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Birds know no boundaries, no limits!

March 29, 2012

From the time, we got a bird-feeder, Jay and I knew that we have new winged friends as a part of our family now – creatures that are simple and uncomplicated! Sometimes, we both marvel at their simplicity! They come, chirp, peck on the seeds and fly away. Humans think, analyze, reanalyze and get stressed and tensed. Will I meet my deadline? What do I cook today? Why did my friend speak to me like that? Why am I so sick? Well, sometimes I feel having an advanced brain as compared to other species makes our lives complicated not simpler! Back to the birds, over these past few days, we have built a relationship with them. They know that food is refilled every day at the feeder and it is done exclusively for them. Of course, they make a mess around the feeder, and we clean it ungrudgingly. It is part of the deal you see! We enjoy the relationship between us.

But today when Jay and I were walking the streets of Pasadena, we saw a bird in a cage. It was beautiful, and it was chirping. Jay stood for a while and gazed at it. And he became sad after a while. I guessed that the idea of a bird in a cage made him upset. My guess was right and he concurred, “It is so cruel to cage a bird, isn’t it? Is the chirping a sound of pain or joy?” I felt sad for the bird too. I wondered, “How would I feel if someone put me in a cage? And I tried to escape it every single moment in my life?” I shuddered at the thought and it made me wonder, “How do the birds feel? Those winged creatures are meant to fly and soar! They know no boundaries. They know no limits. They fly high uninhibited in this big wide world! Inside the cage, all they see is the bars of the cage and they have seen all there is to see through it, not once or twice but multiple times. Their world becomes limited to the view from the cage. But birds are like global citizens –they don’t need any visa or passport when they are migrating, right?” To catch these winged creatures and confine them to the limited space in a metal cage seems like a blasphemy, doesn’t it?

Jay went down the memory lane. He confessed that when he was a young child, he used to play with a bird in a cage in our apartment in Mumbai. He said he used to be elated and thrilled at the thought of touching the claws of the bird while the frightened bird would make failed desperate attempts to fly inside the limited space of the cage. It was unaware that it was a child who was innocently trying to play with it. It probably was scared. Today, after looking at the bird in the cage, Jay felt sad and regretted the act he did in the past.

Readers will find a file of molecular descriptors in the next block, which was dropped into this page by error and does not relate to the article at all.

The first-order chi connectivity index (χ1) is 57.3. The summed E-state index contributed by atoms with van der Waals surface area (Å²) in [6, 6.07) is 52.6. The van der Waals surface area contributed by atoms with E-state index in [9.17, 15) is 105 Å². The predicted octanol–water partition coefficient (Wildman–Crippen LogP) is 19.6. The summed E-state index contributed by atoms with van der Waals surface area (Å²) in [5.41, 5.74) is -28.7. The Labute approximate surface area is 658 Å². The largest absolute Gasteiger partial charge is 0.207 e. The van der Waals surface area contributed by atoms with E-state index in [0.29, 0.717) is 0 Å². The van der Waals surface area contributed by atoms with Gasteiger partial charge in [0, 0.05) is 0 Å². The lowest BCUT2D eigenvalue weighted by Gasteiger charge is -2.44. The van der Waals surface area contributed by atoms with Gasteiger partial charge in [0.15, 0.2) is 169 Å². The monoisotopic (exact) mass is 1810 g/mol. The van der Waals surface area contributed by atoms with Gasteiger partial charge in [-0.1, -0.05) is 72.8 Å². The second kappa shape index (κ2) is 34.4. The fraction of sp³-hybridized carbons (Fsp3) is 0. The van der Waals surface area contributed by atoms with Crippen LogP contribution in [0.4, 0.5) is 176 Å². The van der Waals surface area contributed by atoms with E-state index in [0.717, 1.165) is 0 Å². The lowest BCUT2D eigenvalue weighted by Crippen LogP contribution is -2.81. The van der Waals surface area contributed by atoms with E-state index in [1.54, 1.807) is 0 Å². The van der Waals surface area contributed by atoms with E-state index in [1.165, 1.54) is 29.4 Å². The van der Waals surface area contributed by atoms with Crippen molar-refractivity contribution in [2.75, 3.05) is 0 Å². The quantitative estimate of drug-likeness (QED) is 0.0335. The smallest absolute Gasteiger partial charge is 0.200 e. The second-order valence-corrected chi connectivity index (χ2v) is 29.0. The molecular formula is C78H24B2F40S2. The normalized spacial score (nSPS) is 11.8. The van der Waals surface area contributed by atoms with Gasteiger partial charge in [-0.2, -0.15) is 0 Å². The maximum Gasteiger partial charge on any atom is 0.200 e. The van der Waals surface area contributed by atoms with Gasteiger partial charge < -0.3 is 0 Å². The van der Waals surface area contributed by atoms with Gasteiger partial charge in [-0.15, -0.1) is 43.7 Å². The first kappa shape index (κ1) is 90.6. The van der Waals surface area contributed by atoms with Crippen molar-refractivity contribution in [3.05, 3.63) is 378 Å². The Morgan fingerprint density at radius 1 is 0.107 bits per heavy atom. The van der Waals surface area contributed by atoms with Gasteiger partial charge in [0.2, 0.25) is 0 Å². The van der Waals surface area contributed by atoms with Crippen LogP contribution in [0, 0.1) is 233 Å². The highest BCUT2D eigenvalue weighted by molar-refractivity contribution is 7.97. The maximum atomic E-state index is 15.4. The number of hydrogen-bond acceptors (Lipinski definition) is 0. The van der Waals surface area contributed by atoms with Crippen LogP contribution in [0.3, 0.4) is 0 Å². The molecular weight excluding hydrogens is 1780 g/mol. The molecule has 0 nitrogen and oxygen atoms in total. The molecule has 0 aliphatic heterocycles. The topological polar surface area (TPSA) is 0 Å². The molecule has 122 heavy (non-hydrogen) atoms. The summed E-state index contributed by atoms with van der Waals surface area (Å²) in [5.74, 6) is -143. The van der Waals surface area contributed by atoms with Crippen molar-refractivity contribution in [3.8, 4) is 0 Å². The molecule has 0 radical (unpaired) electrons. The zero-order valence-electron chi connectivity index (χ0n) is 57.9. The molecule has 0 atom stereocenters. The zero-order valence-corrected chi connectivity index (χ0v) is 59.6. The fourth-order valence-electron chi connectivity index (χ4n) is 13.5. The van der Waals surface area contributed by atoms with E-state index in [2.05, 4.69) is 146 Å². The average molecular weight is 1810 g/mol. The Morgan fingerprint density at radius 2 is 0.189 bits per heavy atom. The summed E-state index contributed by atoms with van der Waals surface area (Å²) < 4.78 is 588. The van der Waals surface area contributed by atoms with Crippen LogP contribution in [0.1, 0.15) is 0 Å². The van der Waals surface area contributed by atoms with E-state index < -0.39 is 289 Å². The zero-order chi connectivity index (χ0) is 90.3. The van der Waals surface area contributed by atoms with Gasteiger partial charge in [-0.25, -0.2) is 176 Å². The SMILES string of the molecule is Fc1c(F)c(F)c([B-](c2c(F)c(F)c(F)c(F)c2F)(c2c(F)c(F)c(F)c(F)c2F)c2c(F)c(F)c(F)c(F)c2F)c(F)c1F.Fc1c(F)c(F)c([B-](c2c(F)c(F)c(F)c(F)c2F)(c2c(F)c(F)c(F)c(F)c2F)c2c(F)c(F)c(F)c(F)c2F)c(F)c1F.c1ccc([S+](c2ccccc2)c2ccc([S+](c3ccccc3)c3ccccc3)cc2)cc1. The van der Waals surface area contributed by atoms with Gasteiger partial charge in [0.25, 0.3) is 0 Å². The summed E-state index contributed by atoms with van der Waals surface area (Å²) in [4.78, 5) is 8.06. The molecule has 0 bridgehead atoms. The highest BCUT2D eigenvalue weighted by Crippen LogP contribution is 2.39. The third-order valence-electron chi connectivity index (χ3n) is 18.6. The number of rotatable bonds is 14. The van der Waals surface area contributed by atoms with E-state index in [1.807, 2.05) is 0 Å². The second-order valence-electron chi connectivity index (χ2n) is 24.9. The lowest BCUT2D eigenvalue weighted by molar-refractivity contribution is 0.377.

We can’t blame the children as most of the times their acts are mere innocent mistakes made out of curiosity and inquisitiveness. But what about adults who know and can feel the pain of the creatures. Why do they still cage birds?  I am sure most of you feel the same way, don’t you?

My last thought after looking at the caged bird was – I wish I could sneak it out of the cage and let it fly! I leave you with this beautiful poem by Rabindranath Tagore.


by: Rabindranath

THE tame bird was in a cage, the free bird was in the forest.

They met when the time came, it was a decree of fate.

The free bird cries, “O my love, let us fly to the wood.”

The cage bird whispers, “Come hither, let us both live in the cage.”

Says the free bird, “Among bars, where is there room to spread one’s wings?”

“Alas,” cries the caged bird, “I should not know where to sit perched in the sky.”

The free bird cries, “My darling, sing the songs of the woodlands.”

The cage bird sings, “Sit by my side, I’ll teach you the speech of the learned.”

The forest bird cries, “No, ah no! songs can never be taught.”

The cage bird says, “Alas for me, I know not the songs of the woodlands.”

There love is intense with longing, but they never can fly wing to wing.

Through the bars of the cage they look, and vain is their wish to know each other.

They flutter their wings in yearning, and sing, “Come closer, my love!”

The free bird cries, “It cannot be, I fear the closed doors of the cage.”

The cage bird whispers, “Alas, my wings are powerless and dead.”

Are you a caged bird or a free bird?



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  1. Srija Unnikrishnan permalink

    Yes, every ‘living being’ loves to be free! We are living in a world where even humans are ‘bonded laborers’.
    Which ‘bird in cage’ is Jay talking about?

  2. You are so right about the humans being ‘bonded laborers’. So true that they are like free birds trapped in an invisible cage!

  3. What a beautiful poem! Personally, I feel I was a caged bird for a long time, and recently transformed into a free bird – still so much left to discover and learn with my freedom, though 🙂

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